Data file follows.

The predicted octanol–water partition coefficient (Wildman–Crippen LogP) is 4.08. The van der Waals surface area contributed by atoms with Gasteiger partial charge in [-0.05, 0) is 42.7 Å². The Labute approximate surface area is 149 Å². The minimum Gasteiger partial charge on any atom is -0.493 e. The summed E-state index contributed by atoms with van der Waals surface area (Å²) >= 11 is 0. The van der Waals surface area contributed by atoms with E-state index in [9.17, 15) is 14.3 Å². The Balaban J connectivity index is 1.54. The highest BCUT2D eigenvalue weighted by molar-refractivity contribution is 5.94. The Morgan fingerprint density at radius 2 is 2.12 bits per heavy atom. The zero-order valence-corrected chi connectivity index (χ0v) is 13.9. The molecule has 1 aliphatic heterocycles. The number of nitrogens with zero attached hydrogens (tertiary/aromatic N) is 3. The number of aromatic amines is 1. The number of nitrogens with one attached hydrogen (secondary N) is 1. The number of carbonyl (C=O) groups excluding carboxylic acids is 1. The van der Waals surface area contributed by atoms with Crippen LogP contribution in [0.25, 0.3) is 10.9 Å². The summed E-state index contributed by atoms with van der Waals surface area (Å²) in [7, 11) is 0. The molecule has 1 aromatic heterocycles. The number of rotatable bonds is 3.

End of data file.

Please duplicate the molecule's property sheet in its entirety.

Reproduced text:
The predicted octanol–water partition coefficient (Wildman–Crippen LogP) is 4.08. The van der Waals surface area contributed by atoms with Gasteiger partial charge in [-0.05, 0) is 42.7 Å². The Labute approximate surface area is 149 Å². The minimum Gasteiger partial charge on any atom is -0.493 e. The summed E-state index contributed by atoms with van der Waals surface area (Å²) >= 11 is 0. The van der Waals surface area contributed by atoms with E-state index in [9.17, 15) is 14.3 Å². The Balaban J connectivity index is 1.54. The highest BCUT2D eigenvalue weighted by molar-refractivity contribution is 5.94. The Morgan fingerprint density at radius 2 is 2.12 bits per heavy atom. The zero-order valence-corrected chi connectivity index (χ0v) is 13.9. The molecule has 1 aliphatic heterocycles. The number of nitrogens with zero attached hydrogens (tertiary/aromatic N) is 3. The number of aromatic amines is 1. The number of nitrogens with one attached hydrogen (secondary N) is 1. The number of carbonyl (C=O) groups excluding carboxylic acids is 1. The van der Waals surface area contributed by atoms with Crippen LogP contribution in [0.25, 0.3) is 10.9 Å². The summed E-state index contributed by atoms with van der Waals surface area (Å²) in [7, 11) is 0. The molecule has 1 aromatic heterocycles. The number of rotatable bonds is 3.